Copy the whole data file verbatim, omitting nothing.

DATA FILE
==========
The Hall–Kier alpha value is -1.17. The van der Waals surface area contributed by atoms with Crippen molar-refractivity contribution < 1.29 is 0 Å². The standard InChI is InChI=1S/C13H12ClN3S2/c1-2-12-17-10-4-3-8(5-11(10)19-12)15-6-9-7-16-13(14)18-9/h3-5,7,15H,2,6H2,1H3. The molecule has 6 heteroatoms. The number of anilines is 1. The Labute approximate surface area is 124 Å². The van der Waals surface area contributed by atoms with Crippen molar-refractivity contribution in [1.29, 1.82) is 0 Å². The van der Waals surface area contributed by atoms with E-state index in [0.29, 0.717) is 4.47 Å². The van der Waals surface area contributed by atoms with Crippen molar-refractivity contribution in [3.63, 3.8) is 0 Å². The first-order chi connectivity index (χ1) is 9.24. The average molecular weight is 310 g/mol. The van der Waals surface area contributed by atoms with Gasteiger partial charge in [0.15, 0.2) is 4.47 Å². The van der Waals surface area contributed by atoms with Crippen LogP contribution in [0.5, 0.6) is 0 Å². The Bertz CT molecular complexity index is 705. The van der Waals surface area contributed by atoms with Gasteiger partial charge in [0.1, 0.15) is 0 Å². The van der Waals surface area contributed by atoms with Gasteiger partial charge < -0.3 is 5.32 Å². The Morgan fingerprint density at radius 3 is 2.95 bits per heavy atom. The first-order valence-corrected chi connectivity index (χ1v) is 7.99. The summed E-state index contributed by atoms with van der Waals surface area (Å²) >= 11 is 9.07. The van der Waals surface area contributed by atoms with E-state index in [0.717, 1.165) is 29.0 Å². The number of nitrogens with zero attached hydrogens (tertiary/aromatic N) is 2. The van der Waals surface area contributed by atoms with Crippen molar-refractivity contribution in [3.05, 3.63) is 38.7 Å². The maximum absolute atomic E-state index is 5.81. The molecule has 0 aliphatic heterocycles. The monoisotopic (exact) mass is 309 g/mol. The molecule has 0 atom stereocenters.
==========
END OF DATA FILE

The Hall–Kier alpha value is -1.17. The van der Waals surface area contributed by atoms with Crippen molar-refractivity contribution < 1.29 is 0 Å². The standard InChI is InChI=1S/C13H12ClN3S2/c1-2-12-17-10-4-3-8(5-11(10)19-12)15-6-9-7-16-13(14)18-9/h3-5,7,15H,2,6H2,1H3. The molecule has 6 heteroatoms. The number of anilines is 1. The Labute approximate surface area is 124 Å². The van der Waals surface area contributed by atoms with Crippen molar-refractivity contribution in [1.29, 1.82) is 0 Å². The van der Waals surface area contributed by atoms with E-state index in [0.29, 0.717) is 4.47 Å². The van der Waals surface area contributed by atoms with Crippen molar-refractivity contribution in [3.63, 3.8) is 0 Å². The first-order chi connectivity index (χ1) is 9.24. The average molecular weight is 310 g/mol. The van der Waals surface area contributed by atoms with Gasteiger partial charge in [0.15, 0.2) is 4.47 Å². The van der Waals surface area contributed by atoms with Crippen LogP contribution in [0.5, 0.6) is 0 Å². The Bertz CT molecular complexity index is 705. The van der Waals surface area contributed by atoms with Gasteiger partial charge in [0.1, 0.15) is 0 Å². The van der Waals surface area contributed by atoms with Gasteiger partial charge < -0.3 is 5.32 Å². The Morgan fingerprint density at radius 3 is 2.95 bits per heavy atom. The first-order valence-corrected chi connectivity index (χ1v) is 7.99. The summed E-state index contributed by atoms with van der Waals surface area (Å²) >= 11 is 9.07. The van der Waals surface area contributed by atoms with E-state index in [0.717, 1.165) is 29.0 Å². The number of nitrogens with zero attached hydrogens (tertiary/aromatic N) is 2. The van der Waals surface area contributed by atoms with Crippen molar-refractivity contribution in [3.05, 3.63) is 38.7 Å². The maximum absolute atomic E-state index is 5.81. The molecule has 0 aliphatic heterocycles. The monoisotopic (exact) mass is 309 g/mol. The molecule has 0 atom stereocenters.